This week in Destin history: Destin Water Users predicted a water shortage for summer

Staff Writer
The Destin Log

40 years ago — 1974

Okaloosa County Sheriff Ray Wilson reported his force of 19 deputies was severely overworked.

Destin Water Users predicted a water shortage for the summer, until the new tower was built.

The Log welcomed Drummond Braden as its new fishing writer.

35 years ago — 1979

The state Department of Transportation nixed sidewalks on the north side of U.S. 98 because of the high cost, $45,000.

The Destin Coast Guard Station led the Mobile Group in search and rescue cases. Chief Barry Bernstein reported a 30 percent increase over the previous spring.

30 years ago —1984

The Okaloosa County Road Department installed almost a mile of sidewalks on Beach Drive, paid for by the Destin Elementary PTO.

About a dozen DOT and Department of Environmental Regulation officials were at the Destin Community Center for a meeting on drainage plans for the new U.S. 98, but only three residents attended.

In spite of a DWU moratorium on sewer connections, the Okaloosa County Planning and Zoning Department approved several Destin projects, including the Destin Princess and Island House.

25 years ago — 1989

The boundaries of Destin’s two voting precincts were changed, moving Holiday Isle voters to Precinct 20.

Destin City Council looked for property in the heart of the city to serve as an historical area for the city’s two museums and the seine boat Primrose.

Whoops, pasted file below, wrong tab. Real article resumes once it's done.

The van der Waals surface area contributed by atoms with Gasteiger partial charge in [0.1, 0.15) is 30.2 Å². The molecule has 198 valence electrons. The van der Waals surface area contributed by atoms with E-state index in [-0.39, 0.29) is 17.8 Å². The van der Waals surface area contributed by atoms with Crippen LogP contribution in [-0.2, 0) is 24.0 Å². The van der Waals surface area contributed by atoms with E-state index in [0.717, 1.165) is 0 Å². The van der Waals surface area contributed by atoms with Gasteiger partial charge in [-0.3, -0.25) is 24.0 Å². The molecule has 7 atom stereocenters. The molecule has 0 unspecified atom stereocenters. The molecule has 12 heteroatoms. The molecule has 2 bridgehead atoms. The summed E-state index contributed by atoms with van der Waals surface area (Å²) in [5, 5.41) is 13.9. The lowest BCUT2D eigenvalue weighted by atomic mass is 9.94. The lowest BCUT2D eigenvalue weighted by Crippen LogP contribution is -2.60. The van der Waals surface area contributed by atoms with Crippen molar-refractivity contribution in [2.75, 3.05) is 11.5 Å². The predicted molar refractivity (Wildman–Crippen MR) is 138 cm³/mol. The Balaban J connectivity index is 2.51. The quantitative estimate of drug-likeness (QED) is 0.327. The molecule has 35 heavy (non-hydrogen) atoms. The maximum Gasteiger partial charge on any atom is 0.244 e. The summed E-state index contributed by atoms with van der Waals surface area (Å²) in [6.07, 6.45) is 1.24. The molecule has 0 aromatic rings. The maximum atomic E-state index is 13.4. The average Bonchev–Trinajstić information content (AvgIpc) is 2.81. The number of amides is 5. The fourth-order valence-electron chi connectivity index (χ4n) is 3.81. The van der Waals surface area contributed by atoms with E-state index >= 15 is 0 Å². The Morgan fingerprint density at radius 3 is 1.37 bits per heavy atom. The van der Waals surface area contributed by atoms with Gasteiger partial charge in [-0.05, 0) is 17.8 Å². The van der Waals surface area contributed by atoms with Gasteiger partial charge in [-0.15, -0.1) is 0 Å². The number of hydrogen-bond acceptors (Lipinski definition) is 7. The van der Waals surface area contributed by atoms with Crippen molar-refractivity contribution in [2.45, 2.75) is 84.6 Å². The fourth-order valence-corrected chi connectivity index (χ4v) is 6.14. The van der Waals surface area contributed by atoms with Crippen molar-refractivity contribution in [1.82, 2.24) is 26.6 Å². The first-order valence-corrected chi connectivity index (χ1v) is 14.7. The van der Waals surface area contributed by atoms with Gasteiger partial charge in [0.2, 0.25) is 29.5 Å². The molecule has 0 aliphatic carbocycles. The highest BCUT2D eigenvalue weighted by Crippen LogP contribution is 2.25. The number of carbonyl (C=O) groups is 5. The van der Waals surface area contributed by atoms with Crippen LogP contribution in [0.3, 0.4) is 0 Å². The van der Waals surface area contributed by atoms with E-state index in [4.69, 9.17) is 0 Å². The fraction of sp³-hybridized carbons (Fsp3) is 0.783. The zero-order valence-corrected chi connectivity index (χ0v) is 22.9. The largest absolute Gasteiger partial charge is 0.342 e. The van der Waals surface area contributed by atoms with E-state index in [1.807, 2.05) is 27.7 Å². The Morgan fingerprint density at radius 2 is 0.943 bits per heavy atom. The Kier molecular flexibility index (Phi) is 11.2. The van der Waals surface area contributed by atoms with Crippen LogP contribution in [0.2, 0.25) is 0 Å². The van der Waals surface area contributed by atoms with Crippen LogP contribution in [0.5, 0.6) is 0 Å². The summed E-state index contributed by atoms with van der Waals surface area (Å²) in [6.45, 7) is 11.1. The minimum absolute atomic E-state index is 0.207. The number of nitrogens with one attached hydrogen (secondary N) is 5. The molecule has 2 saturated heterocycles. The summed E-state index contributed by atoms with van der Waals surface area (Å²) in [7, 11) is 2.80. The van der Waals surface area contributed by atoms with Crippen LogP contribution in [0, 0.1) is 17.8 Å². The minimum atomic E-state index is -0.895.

The Destin Fire Board began looking for a site in East Destin for a third fire station.

20 years ago — 1994

The Emerald Coast Golf Association says they receive about 800 inquiries a month.

A 200-pound turtle was found dead on a Destin beach with several parallel cuts on its back.

Spring breakers boosted revenue on Mid-Bay Bridge to 83 percent of projected collections.

Fifty-four percent of those voting in the Log telephone survey said they would approve a sales tax dedicated to school construction.

Earth Day cleanup activities centered on the harbor to collect trash, littler and debris.

Some Destin residents and business people were surprised to find out they lived in an area that has “Mardi Gras with no clothes that lasts all week,” according to New Orleans’ Times-Picayune.

10 years ago — 2004

Destin Assembly of God pastor Joseph Rogers’ effort to remove the Revolutionary War novel “My Brother Sam is Dead” from the Okaloosa County School District because of obscene language was voted down by the School Board.